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HonestChieffan
04-03-2011, 09:22 AM
Interesting story. But one that IMHO has a message. You can achieve substantial wealth by regular savings especially now days with 401k's, IRA's, Roth IRA's. But it requires dedication.

There are scads of stories like this but this is a pretty good one.

http://www.latimes.com/business/la-fi-money-makeover-20110323,0,2830705.story

Short Leash Hootie
04-03-2011, 09:41 AM
this sounds like a horrible life style...

boring

also

80K teaching 4th grade? Really? Wow.

chiefsnorth
04-03-2011, 10:00 AM
Dane just left again

AustinChief
04-03-2011, 02:56 PM
this sounds like a horrible life style...

boring

also

80K teaching 4th grade? Really? Wow.

WTF? A semi-retarded monkey could teach 4th grade... how the fuck do you justify paying 80K to a 4th grade teacher?

LiveSteam
04-03-2011, 04:41 PM
WTF? A semi-retarded monkey could teach 4th grade... how the fuck do you justify paying 80K to a 4th grade teacher?have you ever been around a group of smart ass 4th graders?
its all you can do,not to strangle them & their parents.

BucEyedPea
04-03-2011, 08:06 PM
His diet will kill him before he can retire. What a waste.

Jaric
04-04-2011, 07:49 AM
His diet will kill him before he can retire. What a waste.

That was the first thing I thought too. I applaud the guy for taking his finances into his own hands, but he could stand to learn a little bit about moderation.

NewChief
04-04-2011, 07:53 AM
WTF? A semi-retarded monkey could teach 4th grade... how the **** do you justify paying 80K to a 4th grade teacher?

You're insane. Primary teachers aren't brain surgeons by any means, but they have a skill set that very few people have. Trying to make a classroom of 20-30 children learn productively, especially in this day and age, is a huge challenge.

Is it worth 80k? Not necessarily, but to act like anyone could do the job is just silly.

Chief Henry
04-04-2011, 08:33 AM
The guy has his act togeather...good for him. I almost wish he was a politician.

Mr. Flopnuts
04-04-2011, 09:03 AM
I'd say the guy has a touch of OCD honestly.

AustinChief
04-04-2011, 02:15 PM
You're insane. Primary teachers aren't brain surgeons by any means, but they have a skill set that very few people have. Trying to make a classroom of 20-30 children learn productively, especially in this day and age, is a huge challenge.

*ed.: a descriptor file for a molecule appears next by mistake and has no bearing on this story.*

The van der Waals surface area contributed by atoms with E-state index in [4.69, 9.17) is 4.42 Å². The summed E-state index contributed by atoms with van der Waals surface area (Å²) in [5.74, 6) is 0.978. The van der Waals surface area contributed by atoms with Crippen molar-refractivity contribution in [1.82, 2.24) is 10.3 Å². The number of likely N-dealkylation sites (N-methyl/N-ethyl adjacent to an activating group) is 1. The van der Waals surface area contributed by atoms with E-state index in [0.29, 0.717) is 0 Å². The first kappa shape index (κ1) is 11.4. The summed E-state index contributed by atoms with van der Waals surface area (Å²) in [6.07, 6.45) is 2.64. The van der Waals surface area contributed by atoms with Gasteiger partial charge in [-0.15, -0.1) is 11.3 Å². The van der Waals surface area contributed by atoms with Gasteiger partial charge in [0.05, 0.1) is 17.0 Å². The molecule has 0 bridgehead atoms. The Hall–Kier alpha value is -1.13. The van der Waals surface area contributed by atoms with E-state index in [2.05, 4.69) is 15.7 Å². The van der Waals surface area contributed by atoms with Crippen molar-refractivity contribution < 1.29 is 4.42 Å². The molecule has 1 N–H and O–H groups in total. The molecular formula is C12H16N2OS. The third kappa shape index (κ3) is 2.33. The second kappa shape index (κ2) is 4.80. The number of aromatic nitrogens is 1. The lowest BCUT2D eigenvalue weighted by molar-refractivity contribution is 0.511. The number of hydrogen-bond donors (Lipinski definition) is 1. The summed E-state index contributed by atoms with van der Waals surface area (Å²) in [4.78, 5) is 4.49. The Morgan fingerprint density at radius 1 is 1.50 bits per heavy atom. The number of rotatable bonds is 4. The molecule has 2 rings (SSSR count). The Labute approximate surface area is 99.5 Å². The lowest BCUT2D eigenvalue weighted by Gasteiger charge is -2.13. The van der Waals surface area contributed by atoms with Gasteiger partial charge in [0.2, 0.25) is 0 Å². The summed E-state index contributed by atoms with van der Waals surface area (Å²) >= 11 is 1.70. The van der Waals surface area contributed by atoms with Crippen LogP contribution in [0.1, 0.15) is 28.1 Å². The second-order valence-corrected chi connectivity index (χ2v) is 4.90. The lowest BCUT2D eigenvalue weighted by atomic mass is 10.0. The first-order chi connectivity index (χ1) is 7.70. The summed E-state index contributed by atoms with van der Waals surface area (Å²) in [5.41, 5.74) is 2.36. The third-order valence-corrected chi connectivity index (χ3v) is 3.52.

Is it worth 80k? Not necessarily, but to act like anyone could do the job is just silly.

ok I may have slightly exaggerated but I know far far far too many primary school teachers to think the job is worth anything more than 40k max. I used to mentor 4th graders a long time ago.. I know it takes patience and a certain temperament... but it is far from a skill position.

vailpass
04-04-2011, 02:36 PM
ok I may have slightly exaggerated but I know far far far too many primary school teachers to think the job is worth anything more than 40k max. I used to mentor 4th graders a long time ago.. I know it takes patience and a certain temperament... but it is far from a skill position.

It is very much a skill position.

Educators at my son's school are compensated well above the 40k mark and worth every penny.

At the 4th and 5th grade level they are preparing the children to succeed at the 6th grade level, at the 6th grade level they are preparing them to succeed at the 7th and 8th grade level.

This is critical as grades from 7th and 8th, along with extracurriculars, are used to determine prep admissions, which in turn are critical in determining undergrad admissions. 4th grade is very important therefore the 4th grade educator is very important.

AustinChief
04-04-2011, 02:52 PM
It is very much a skill position.

Educators at my son's school are compensated well above the 40k mark and worth every penny.

At the 4th and 5th grade level they are preparing the children to succeed at the 6th grade level, at the 6th grade level they are preparing them to succeed at the 7th and 8th grade level.

This is critical as grades from 7th and 8th, along with extracurriculars, are used to determine prep admissions, which in turn are critical in determining undergrad admissions. 4th grade is very important therefore the 4th grade educator is very important.

If you want to argue that it SHOULD be a skill position.. that 4th grade teachers SHOULD have advanced degrees and rigorous standards... I am with you. Fact is, that is NOT the case 99.9% of the time.

I know at least 7 people well who currently are teachers and all but ONE of them frighten me to think that they are teaching the children of America.

SHOULD 4th grade teachers be worth 80k.. sure they should... Are they? not a fucking chance.